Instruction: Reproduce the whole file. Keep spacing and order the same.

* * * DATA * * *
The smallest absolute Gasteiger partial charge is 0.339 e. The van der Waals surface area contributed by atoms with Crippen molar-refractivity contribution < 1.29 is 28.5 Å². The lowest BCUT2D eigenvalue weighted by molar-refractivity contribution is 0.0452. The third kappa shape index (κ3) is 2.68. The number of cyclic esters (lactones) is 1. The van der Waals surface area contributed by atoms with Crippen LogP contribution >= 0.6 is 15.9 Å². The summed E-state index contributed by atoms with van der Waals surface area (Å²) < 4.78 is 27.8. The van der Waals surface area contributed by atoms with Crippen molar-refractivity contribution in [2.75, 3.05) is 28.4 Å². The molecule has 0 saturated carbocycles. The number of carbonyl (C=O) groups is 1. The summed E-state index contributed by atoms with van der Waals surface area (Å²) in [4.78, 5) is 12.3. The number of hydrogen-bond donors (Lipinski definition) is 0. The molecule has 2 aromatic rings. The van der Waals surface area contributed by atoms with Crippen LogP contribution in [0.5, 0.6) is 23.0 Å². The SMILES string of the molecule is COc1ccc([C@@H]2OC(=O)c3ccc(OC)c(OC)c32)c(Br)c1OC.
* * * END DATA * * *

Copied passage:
The smallest absolute Gasteiger partial charge is 0.339 e. The van der Waals surface area contributed by atoms with Crippen molar-refractivity contribution < 1.29 is 28.5 Å². The lowest BCUT2D eigenvalue weighted by molar-refractivity contribution is 0.0452. The third kappa shape index (κ3) is 2.68. The number of cyclic esters (lactones) is 1. The van der Waals surface area contributed by atoms with Crippen LogP contribution >= 0.6 is 15.9 Å². The summed E-state index contributed by atoms with van der Waals surface area (Å²) < 4.78 is 27.8. The van der Waals surface area contributed by atoms with Crippen molar-refractivity contribution in [2.75, 3.05) is 28.4 Å². The molecule has 0 saturated carbocycles. The number of carbonyl (C=O) groups is 1. The summed E-state index contributed by atoms with van der Waals surface area (Å²) in [4.78, 5) is 12.3. The number of hydrogen-bond donors (Lipinski definition) is 0. The molecule has 2 aromatic rings. The van der Waals surface area contributed by atoms with Crippen LogP contribution in [0.5, 0.6) is 23.0 Å². The SMILES string of the molecule is COc1ccc([C@@H]2OC(=O)c3ccc(OC)c(OC)c32)c(Br)c1OC.